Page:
According to many dermatologists, moisturizer is a key for preventing the burning, stinging, itching and irritation often associated with rosacea, as well as building a strong moisture barrier to help keep out impurities and irritants that may aggravate sensitive skin.
Rosacea often involves a defective moisture barrier in the facial skin as well as greater than normal transepidermal water loss, both of which may contribute to the skin’s irritability and susceptibility to inflammation. In addition, rosacea usually appears after age 30, when facial skin naturally tends to become drier, and it has been estimated that approximately half of all rosacea sufferers experience dry skin. Winter or dry weather may especially pose difficulties for individuals with rosacea as dry air — both outdoors as well as in buildings that are warmed with a dry heat — intensifies the challenge to already-sensitive skin.
Facial moisturizers have now been developed specifically for signs and symptoms experienced by many people with rosacea. They are specially formulated with ingredients intended to calm and soothe facial skin and to help prevent redness from irritation, and may also contain sheer green color neutralizers to correct the appearance of redness. Used daily, moisturizers can help soothe irritation, improve appearance and restore the skin’s proper functioning.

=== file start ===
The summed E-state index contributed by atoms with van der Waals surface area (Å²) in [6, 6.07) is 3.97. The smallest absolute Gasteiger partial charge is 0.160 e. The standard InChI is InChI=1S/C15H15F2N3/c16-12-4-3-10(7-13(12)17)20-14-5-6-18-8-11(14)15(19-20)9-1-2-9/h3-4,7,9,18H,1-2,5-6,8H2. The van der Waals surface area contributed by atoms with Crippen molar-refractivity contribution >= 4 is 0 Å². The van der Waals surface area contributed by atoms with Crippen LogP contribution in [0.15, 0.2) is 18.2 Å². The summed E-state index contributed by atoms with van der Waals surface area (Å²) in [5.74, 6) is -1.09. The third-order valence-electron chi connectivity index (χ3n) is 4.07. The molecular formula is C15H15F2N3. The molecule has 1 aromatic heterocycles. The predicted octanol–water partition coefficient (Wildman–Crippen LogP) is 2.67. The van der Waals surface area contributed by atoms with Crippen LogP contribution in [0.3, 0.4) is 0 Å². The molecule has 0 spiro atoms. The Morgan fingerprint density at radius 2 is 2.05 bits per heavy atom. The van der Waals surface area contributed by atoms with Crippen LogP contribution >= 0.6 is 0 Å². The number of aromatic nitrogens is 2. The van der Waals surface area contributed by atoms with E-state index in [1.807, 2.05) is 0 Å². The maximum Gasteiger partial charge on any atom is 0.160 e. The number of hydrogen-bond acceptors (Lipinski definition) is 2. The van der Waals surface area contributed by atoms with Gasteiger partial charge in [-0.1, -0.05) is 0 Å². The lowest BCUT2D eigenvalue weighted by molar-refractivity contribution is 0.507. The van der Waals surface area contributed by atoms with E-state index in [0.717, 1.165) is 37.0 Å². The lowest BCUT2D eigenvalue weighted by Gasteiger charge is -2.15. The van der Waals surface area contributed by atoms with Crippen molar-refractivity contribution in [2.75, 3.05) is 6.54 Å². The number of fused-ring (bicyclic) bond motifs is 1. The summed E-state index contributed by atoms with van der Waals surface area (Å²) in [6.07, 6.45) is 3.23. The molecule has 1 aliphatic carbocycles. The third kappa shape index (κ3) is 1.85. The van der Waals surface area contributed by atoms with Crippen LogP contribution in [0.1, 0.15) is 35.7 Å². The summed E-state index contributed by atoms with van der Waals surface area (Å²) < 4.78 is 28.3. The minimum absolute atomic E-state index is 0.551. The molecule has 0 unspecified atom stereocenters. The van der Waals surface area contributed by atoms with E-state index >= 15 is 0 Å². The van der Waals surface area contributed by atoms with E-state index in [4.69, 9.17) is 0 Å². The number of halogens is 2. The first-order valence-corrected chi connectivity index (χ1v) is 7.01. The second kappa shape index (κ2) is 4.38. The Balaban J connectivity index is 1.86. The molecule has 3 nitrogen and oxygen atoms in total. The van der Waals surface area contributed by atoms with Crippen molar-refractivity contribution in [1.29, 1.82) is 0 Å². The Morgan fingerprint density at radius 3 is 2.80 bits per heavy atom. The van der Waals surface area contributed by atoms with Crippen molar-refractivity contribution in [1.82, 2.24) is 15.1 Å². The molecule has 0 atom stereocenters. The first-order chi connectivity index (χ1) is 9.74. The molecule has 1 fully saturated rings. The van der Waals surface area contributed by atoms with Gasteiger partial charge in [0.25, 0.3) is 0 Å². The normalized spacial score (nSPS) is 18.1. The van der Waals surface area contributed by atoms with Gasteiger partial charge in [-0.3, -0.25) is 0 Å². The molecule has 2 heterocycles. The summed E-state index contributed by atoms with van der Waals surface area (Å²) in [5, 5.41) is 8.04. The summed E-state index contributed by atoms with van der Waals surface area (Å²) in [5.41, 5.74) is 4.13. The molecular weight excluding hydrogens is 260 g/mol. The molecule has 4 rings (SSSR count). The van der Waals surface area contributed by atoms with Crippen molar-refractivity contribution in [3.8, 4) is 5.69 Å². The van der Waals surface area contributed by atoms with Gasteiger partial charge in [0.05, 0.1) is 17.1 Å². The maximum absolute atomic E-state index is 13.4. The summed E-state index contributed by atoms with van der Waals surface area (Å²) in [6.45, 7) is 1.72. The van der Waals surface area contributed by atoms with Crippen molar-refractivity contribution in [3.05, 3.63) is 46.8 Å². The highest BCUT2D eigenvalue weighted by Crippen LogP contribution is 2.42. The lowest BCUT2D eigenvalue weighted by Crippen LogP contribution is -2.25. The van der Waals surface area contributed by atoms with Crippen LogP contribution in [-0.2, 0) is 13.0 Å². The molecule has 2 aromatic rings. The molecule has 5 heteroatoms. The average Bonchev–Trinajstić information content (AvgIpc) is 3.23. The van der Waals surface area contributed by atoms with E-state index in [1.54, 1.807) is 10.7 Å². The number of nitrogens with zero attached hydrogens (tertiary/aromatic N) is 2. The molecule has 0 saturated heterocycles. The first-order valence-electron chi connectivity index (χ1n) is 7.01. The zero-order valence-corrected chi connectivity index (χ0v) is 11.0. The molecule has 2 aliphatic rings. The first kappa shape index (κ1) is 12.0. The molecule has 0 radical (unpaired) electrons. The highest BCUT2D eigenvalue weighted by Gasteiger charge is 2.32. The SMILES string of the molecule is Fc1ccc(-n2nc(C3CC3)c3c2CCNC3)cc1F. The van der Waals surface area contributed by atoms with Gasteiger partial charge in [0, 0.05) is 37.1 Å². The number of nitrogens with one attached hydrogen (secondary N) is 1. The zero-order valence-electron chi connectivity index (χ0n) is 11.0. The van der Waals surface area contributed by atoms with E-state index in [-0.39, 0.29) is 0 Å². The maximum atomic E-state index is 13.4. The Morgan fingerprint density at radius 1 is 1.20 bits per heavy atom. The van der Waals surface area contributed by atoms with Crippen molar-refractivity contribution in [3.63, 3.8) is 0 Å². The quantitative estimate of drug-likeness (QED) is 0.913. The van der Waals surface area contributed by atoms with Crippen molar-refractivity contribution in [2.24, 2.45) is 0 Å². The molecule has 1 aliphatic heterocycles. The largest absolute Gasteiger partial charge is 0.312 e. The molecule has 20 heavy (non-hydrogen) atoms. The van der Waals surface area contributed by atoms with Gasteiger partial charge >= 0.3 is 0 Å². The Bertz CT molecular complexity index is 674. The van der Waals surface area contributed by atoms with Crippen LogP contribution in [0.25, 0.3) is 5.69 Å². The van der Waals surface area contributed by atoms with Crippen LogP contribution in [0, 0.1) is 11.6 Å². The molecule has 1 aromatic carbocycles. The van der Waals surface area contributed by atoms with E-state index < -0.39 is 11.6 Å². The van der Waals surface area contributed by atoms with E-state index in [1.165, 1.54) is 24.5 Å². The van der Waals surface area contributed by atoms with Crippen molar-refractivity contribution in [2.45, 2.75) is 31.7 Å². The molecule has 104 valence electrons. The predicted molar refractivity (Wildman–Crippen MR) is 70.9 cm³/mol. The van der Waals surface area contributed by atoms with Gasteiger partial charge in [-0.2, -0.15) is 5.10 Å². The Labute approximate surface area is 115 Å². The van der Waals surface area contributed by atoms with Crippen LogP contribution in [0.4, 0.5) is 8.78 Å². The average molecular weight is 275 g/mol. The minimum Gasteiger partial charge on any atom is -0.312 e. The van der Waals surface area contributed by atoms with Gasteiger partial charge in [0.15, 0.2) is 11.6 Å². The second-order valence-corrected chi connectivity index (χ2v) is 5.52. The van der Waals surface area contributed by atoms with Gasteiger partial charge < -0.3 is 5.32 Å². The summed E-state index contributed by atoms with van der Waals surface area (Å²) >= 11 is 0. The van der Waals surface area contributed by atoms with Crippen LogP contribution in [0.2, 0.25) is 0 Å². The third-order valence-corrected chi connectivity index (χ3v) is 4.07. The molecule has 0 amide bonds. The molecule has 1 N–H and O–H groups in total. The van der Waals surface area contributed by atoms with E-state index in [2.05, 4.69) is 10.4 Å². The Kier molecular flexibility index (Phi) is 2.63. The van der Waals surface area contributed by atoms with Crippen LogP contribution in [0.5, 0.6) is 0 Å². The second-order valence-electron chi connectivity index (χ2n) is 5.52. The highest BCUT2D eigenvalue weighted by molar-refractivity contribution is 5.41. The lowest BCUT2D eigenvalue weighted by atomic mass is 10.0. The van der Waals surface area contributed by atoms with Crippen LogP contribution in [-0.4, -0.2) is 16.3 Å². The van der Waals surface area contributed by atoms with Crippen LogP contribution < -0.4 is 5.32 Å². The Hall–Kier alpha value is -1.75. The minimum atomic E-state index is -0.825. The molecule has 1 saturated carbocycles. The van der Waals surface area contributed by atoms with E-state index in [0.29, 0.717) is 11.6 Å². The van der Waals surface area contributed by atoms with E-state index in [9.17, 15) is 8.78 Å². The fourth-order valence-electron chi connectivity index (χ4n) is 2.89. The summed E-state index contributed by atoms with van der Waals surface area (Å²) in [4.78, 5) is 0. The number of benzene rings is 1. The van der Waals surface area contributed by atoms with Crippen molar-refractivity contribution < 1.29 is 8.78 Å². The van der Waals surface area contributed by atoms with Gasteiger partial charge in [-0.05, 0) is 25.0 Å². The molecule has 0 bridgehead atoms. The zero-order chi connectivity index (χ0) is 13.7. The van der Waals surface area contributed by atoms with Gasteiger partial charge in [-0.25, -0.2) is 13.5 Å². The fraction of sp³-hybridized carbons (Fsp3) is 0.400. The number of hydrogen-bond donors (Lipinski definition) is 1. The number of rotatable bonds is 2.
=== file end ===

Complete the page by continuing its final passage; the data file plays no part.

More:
Applying moisturizer to your face should not reduce the effectiveness of topical medication. First, clean your face with a mild cleanser and let it air dry. Then apply your topical medication and allow it to dry. After that, you should be able to follow up with any moisturizer or make-up products without interfering with your medical therapy.
Rosacea patients with sensitive skin might try a moisturizer combined with a sunscreen, which may be gentler and less likely to cause skin irritation. Men may wish to use a moisturizer to help soothe the skin after shaving.
The National Rosacea Society is a 501(c)(3) nonprofit organization whose mission is to improve the lives of people with rosacea by raising awareness, providing public health information and supporting medical research on this widespread but little-known disorder. The information the Society provides should not be considered medical advice, nor is it intended to replace
consultation with a qualified physician. The Society does not evaluate, endorse or recommend any particular medications, products, equipment or treatments. Rosacea may vary substantially from one patient to another, and treatment must be tailored by a physician for each individual case. For more information, visit About Us.